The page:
In this post I would like to compare some fundamental characteristics of two platforms for scientific computations: Matlab from Mathworks and Python with dedicated libraries. A simple program for calculation of spectrum of a signal should be appropriate for comparison of basic features of both languages, similarities and differences in their syntax, ease of implementing, and clarity of the code.

Presented Matlab script calculates power spectral density of the simulated signal, containing two oscillatory components at frequencies 30 and 80 Hz. The spetrum is calculated by hand, by means of fast Fourier transform function, windowing is made with Hanning window.

tic fs=400; T=10; nfft=512; overlap=0.5; A1=1; f1=30; fi1=0; A2=2; f2=80; fi2=2; An=1.5; t=0:1/fs:T; t=t(:); % make 't' a column vector sig=A1*cos(2*pi*f1*t+fi1) + A2*cos(2*pi*f2*t+fi2); noise=An*rand(length(t),1); x=sig+noise; wind=hanning(nfft); noverlap=fix(nfft*overlap); nadvance=nfft-noverlap; nrecs=fix((length(t)-noverlap)/nadvance); Pxx=zeros(nfft,1); ind=1:nfft; for k=1:nrecs xs=x(ind); xs=(xs(:)-mean(xs)).*wind; Xf=fft(xs,nfft)/nfft; Pxx=Pxx+abs(Xf).^2; ind=ind+nadvance; end Pxx=Pxx(1:nfft/2); f=(0:nfft/2-1)/(nfft/2-1)*(fs/2); figure plot(f,10*log10(Pxx)) % in dB xlabel('f [Hz]') ylabel('PSD [dB]') saveas(gcf,'fig_PSD_matlab.png','png') % time czas=toc; czas_=['Time: ' int2str(fix(czas/3600)) ' hours, ' ... int2str(fix(czas/60)-fix(czas/3600)*60) ' min and ' ... num2str(mod(czas,60),'%0.2f') ' s.']; disp(' '); disp(czas_) |

The same program written in Python language, using NumPy and Matplotlib libraries would look like this:

import numpy, pylab, time from math import pi tic=time.clock() fs,T=400,10 nfft=512 overlap=0.5 A1,f1,fi1 = 1,30,0 A2,f2,fi2 = 2,80,2 An=1.5 t=numpy.arange(0,T,1./fs) t=t.transpose() sig=A1*numpy.cos(2*pi*f1*t+fi1) + A2*numpy.cos(2*pi*f2*t+fi2) noise=An*numpy.random.rand(len(t)) x=sig+noise wind=numpy.hanning(nfft) noverlap=numpy.fix(nfft * overlap) nadvance=nfft-noverlap nrecs=numpy.fix((len(t)-noverlap)/nadvance) Pxx=numpy.zeros((nfft)) ind=numpy.arange(0,nfft,1) for k in range(nrecs): xs=x[ind] xs=numpy.multiply((xs-numpy.mean(xs)),wind) Xf=numpy.fft.fft(xs,nfft)/nfft Pxx=Pxx+numpy.square(numpy.abs(Xf)) ind=ind+int(nadvance) Pxx=Pxx[0:nfft/2] f=numpy.arange(0.0,nfft/2,1)/(nfft/2-1)*(fs/2) pylab.figure pylab.plot(f,10*numpy.log10(Pxx),linewidth=0.5) # in dB pylab.xlabel('f [Hz]') pylab.ylabel('PSD [dB]') pylab.savefig("fig_PSD_python.png") pylab.show() # time toc = time.clock() czas=toc - tic czas_='Time: ' czas_=czas_ + "%0.*f" %(0,numpy.fix(czas/3600)) + ' hours, ' czas_=czas_ + "%0.*f" %(0,numpy.fix(czas/60)-numpy.fix(czas/3600)*60) + ' min and ' czas_=czas_ + "%0.*f" %(2,numpy.mod(czas,60)) + ' s.' print(czas_) |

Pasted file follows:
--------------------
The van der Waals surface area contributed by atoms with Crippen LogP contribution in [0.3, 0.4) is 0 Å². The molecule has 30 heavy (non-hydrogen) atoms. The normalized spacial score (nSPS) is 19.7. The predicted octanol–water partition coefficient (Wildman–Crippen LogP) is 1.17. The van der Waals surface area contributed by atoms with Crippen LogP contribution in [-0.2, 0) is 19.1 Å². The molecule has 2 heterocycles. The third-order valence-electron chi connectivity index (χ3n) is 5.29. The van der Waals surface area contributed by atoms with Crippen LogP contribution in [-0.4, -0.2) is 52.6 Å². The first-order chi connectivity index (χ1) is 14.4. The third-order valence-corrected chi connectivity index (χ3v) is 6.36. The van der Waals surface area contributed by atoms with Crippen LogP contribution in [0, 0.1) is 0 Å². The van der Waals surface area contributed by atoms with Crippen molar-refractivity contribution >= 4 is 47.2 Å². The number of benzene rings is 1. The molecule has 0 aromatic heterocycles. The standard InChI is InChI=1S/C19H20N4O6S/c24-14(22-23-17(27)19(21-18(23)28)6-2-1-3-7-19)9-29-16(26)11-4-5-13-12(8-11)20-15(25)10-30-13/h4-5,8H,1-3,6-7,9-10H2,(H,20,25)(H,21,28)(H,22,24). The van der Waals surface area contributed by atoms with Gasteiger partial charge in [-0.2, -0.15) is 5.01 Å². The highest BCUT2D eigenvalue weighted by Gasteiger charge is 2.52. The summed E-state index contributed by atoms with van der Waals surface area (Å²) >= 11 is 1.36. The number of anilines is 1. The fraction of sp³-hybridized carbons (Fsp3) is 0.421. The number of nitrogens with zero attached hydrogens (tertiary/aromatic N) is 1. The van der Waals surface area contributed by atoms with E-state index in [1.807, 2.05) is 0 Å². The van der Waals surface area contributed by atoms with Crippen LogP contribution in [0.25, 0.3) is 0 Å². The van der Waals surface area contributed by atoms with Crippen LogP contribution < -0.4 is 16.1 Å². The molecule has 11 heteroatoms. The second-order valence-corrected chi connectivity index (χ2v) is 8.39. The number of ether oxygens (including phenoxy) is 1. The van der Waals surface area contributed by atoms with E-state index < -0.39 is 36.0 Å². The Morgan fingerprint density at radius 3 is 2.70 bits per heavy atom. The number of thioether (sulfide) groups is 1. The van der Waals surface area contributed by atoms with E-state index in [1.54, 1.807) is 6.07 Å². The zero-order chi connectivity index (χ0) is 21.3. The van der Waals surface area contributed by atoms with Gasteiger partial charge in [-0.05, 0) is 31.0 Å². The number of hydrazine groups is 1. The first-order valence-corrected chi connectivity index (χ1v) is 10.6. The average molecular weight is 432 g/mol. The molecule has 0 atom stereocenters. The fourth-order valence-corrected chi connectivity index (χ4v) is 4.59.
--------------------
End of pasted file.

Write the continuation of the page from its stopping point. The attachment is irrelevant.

At first glance, big similarity between two programs can be seen and it seems that it should be relatively easy for Matlab user to start working with Python, making use of dedicated libraries. Both languages are of high level, and allow for a wide variety of possible solutions of the problem. Libraries for numerical computation contain functions with similar names, arguments and giving similar results to the functions that Matlab users sre familiar with. Nevertheless, after few years of working with Matlab, there are some elements, that I got used to, that Python lacks. For example there are no dot operators explicitly marking element wise operations on the tables, or clean and simple matrix notation in the form: a=[1,2,3;4,5,6].

The figure presents results of using Matlab plot() function (left) and its equivalent function from the Matplotlib library (right).

Approximated time of the execution of these both programs is similar. On a laptop computer with Intel Core 2 Duo 2 GHz processor:

Matlab: 0.25 s [0.24-0.26]

Python: 0.26 s [0.25-0.27]

I found it interesting that for Matlab script executed in Octave it took signifficantly less time to do these calculations:

Octave: 0.08 s [0.07-0.09]

In order to compare performance of both environments, more calculations should be done. In next article I will present results of such a comparison, using programs requiring much more computational power.